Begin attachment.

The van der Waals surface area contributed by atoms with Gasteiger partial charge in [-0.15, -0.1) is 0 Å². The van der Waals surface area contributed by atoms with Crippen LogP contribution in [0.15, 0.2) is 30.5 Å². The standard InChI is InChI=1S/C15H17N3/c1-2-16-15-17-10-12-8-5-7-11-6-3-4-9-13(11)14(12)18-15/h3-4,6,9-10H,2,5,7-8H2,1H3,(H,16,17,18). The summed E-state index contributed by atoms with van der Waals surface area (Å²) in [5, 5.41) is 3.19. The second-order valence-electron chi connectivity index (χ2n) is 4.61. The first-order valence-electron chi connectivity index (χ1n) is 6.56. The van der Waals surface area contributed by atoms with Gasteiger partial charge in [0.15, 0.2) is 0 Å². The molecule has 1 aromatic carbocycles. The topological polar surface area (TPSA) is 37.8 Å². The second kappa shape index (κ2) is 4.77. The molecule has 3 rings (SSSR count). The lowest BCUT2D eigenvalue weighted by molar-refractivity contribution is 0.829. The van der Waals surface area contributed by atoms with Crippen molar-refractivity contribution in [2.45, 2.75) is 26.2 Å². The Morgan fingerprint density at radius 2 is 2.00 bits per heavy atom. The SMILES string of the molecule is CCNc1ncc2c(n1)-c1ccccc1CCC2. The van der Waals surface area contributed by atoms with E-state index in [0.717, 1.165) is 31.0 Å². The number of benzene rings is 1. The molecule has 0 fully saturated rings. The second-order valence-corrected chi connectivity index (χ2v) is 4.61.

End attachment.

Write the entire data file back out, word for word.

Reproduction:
The van der Waals surface area contributed by atoms with Gasteiger partial charge in [-0.15, -0.1) is 0 Å². The van der Waals surface area contributed by atoms with Crippen LogP contribution in [0.15, 0.2) is 30.5 Å². The standard InChI is InChI=1S/C15H17N3/c1-2-16-15-17-10-12-8-5-7-11-6-3-4-9-13(11)14(12)18-15/h3-4,6,9-10H,2,5,7-8H2,1H3,(H,16,17,18). The summed E-state index contributed by atoms with van der Waals surface area (Å²) in [5, 5.41) is 3.19. The second-order valence-electron chi connectivity index (χ2n) is 4.61. The first-order valence-electron chi connectivity index (χ1n) is 6.56. The van der Waals surface area contributed by atoms with Gasteiger partial charge in [0.15, 0.2) is 0 Å². The molecule has 1 aromatic carbocycles. The topological polar surface area (TPSA) is 37.8 Å². The second kappa shape index (κ2) is 4.77. The molecule has 3 rings (SSSR count). The lowest BCUT2D eigenvalue weighted by molar-refractivity contribution is 0.829. The van der Waals surface area contributed by atoms with Crippen molar-refractivity contribution in [2.45, 2.75) is 26.2 Å². The Morgan fingerprint density at radius 2 is 2.00 bits per heavy atom. The SMILES string of the molecule is CCNc1ncc2c(n1)-c1ccccc1CCC2. The van der Waals surface area contributed by atoms with E-state index in [0.717, 1.165) is 31.0 Å². The number of benzene rings is 1. The molecule has 0 fully saturated rings. The second-order valence-corrected chi connectivity index (χ2v) is 4.61.